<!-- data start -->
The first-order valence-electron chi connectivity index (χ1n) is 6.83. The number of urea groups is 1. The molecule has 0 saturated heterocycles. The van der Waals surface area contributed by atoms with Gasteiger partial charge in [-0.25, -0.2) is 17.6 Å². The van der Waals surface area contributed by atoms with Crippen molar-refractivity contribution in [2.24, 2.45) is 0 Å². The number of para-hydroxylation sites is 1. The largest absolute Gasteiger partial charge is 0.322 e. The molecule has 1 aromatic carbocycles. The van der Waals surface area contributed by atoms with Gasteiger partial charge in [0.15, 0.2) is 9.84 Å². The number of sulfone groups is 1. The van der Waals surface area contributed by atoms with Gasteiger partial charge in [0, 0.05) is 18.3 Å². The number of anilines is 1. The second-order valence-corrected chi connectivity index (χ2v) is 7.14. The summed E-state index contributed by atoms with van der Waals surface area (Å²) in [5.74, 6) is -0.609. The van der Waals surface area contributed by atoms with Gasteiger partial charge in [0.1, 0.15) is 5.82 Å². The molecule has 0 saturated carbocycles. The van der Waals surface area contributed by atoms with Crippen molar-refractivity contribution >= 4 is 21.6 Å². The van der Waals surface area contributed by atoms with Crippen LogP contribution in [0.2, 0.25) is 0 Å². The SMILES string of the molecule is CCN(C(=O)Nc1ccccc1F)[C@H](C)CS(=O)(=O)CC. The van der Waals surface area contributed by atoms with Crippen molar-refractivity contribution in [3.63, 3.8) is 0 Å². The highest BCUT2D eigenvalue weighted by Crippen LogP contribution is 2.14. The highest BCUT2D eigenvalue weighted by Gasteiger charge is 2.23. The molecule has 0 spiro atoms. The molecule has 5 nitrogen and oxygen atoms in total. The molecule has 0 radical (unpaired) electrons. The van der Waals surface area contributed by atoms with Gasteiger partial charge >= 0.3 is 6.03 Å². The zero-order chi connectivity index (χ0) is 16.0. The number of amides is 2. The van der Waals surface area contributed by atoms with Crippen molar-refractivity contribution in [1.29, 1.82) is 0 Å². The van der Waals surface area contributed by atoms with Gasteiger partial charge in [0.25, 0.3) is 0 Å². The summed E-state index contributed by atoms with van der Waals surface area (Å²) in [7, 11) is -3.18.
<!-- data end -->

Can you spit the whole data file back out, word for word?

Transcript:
The first-order valence-electron chi connectivity index (χ1n) is 6.83. The number of urea groups is 1. The molecule has 0 saturated heterocycles. The van der Waals surface area contributed by atoms with Gasteiger partial charge in [-0.25, -0.2) is 17.6 Å². The van der Waals surface area contributed by atoms with Crippen molar-refractivity contribution in [2.24, 2.45) is 0 Å². The number of para-hydroxylation sites is 1. The largest absolute Gasteiger partial charge is 0.322 e. The molecule has 1 aromatic carbocycles. The van der Waals surface area contributed by atoms with Gasteiger partial charge in [0.15, 0.2) is 9.84 Å². The number of sulfone groups is 1. The van der Waals surface area contributed by atoms with Gasteiger partial charge in [0, 0.05) is 18.3 Å². The number of anilines is 1. The second-order valence-corrected chi connectivity index (χ2v) is 7.14. The summed E-state index contributed by atoms with van der Waals surface area (Å²) in [5.74, 6) is -0.609. The van der Waals surface area contributed by atoms with Gasteiger partial charge in [0.1, 0.15) is 5.82 Å². The molecule has 0 saturated carbocycles. The van der Waals surface area contributed by atoms with Crippen molar-refractivity contribution >= 4 is 21.6 Å². The van der Waals surface area contributed by atoms with Crippen LogP contribution in [0.2, 0.25) is 0 Å². The SMILES string of the molecule is CCN(C(=O)Nc1ccccc1F)[C@H](C)CS(=O)(=O)CC. The van der Waals surface area contributed by atoms with Crippen molar-refractivity contribution in [3.63, 3.8) is 0 Å². The highest BCUT2D eigenvalue weighted by Crippen LogP contribution is 2.14. The highest BCUT2D eigenvalue weighted by Gasteiger charge is 2.23. The molecule has 0 spiro atoms. The molecule has 5 nitrogen and oxygen atoms in total. The molecule has 0 radical (unpaired) electrons. The van der Waals surface area contributed by atoms with Gasteiger partial charge >= 0.3 is 6.03 Å². The zero-order chi connectivity index (χ0) is 16.0. The number of amides is 2. The van der Waals surface area contributed by atoms with Crippen molar-refractivity contribution in [1.29, 1.82) is 0 Å². The van der Waals surface area contributed by atoms with Gasteiger partial charge in [0.25, 0.3) is 0 Å². The summed E-state index contributed by atoms with van der Waals surface area (Å²) in [7, 11) is -3.18.